Yet as writers, we form connections to these outcomes in ways unexpected and in many ways different from the average fan. We pour over statistics, trends, and interview transcripts, looking for the right angles to take. We form fascinations—obsessions, even—with the development of the programs and athletes that go largely unrecognized by anyone beyond the Crimson Crazies. And for many of us, Harvard sports become intertwined with our lives.
Sitting in Harvard Stadium for the first time, I was underwhelmed. The Crimson started the day by laying an egg and falling behind Brown, 16-0, in the first quarter. Accustomed to a more solid brand of football, I became slightly disenchanted with my college football prospects. Never one to leave sporting events early, I resorted to restlessly checking baseball scores on my cell phone and chatting with the people around me.
I got the usual “Wow, you know a lot about sports,” a phrase with which every female sports fan is all too familiar. But before I could give my usual spiel about box scores and baseball, one of them said, “You should comp The Crimson.”
I began to weigh the statement I had initially deemed ridiculous: could I, a premed who had never written a story in her life, add anything to one of the best college newspapers in the country?
While I did so, the Crimson began to mount a comeback. As the double overtime victory—the Bears’ only blemish on an otherwise perfect Ivy League Championship season—came to a close, my passion for Harvard football was just beginning.
The next day I went to a sports meeting, picked up a football preview, and began my four-year foray into sports journalism.
Sitting in the Yale Bowl press box two years later, I looked down on a scarcely populated stadium and a blowout game. The most anticipated meeting of the Crimson and Bulldogs since 1968 had produced one of the more lopsided wins in the storied rivalry’s history.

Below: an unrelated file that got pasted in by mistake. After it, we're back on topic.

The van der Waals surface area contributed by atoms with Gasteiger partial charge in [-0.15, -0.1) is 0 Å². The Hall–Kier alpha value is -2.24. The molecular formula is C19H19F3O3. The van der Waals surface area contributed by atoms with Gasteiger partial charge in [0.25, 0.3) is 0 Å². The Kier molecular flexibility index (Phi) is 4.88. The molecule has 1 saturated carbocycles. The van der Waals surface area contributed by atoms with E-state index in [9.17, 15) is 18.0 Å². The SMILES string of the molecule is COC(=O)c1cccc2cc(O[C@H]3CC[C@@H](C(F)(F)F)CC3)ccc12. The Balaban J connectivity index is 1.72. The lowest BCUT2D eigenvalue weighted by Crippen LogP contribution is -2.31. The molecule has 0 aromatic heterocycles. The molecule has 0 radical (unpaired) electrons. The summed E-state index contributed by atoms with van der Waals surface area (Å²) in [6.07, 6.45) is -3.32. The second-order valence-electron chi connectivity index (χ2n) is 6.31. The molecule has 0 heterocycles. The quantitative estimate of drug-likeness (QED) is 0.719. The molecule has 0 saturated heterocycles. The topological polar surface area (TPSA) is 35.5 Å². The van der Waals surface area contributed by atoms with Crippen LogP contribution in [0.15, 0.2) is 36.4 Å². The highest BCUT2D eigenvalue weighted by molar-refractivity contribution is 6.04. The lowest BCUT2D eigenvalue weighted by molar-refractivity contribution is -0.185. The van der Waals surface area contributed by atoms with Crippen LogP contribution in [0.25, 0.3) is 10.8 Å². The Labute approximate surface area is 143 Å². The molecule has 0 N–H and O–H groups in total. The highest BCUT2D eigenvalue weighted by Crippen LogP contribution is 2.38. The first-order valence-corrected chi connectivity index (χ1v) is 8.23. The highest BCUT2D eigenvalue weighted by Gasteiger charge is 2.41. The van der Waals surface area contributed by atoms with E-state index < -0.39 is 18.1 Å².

Having spent nearly every weekend covering football, I knew the team pretty well. I knew its tendency to play down to the level of the mediocre teams it faced, I knew its struggles to close out close games, and I knew it had to stop Yale running back Mike McLeod to have any chance. I knew this all too well—I had written columns about it in the weeks leading up to The Game.
But the first two problems became nearly instantly meaningless, since Harvard coach Tim Murphy had clearly solved the third. The Crimson had a 27-0 lead by halftime and went on to win, 37-6, and claim its first Ivy League Championship since 2005.
As students started filing in from the tailgate mid-third quarter realizing they had missed almost the entirety of the game, I began writing my story—one of the stories hundreds of people would have to read in order to actually find out what happened; a story about the keys to the game from my point of view.
Harvard football is initially what drew me in to the world of Crimson sports, it’s what held my interest, and it’s in large part what led to over 130 stories, nearly 20 road trips, and two executive positions.
As much as we may try to remove ourselves from the sports we cover, as those responsible for conveying trends and outcomes, our passion and devotion for our beats is what ultimately makes us successful.
Commiserating with my fellow sports writers, fawning over players, cringing with injuries, and feeling excitement after Ancient Eight championships all played an integral role in my continued commitment to writing.
But with this, my final column, I officially cut myself off from the writing world and retire to life as a fan—a role I’m beginning to realize is not so different from what I’ve been the last four years.
—Staff writer Madeleine I. Shapiro can be reached at email@example.com.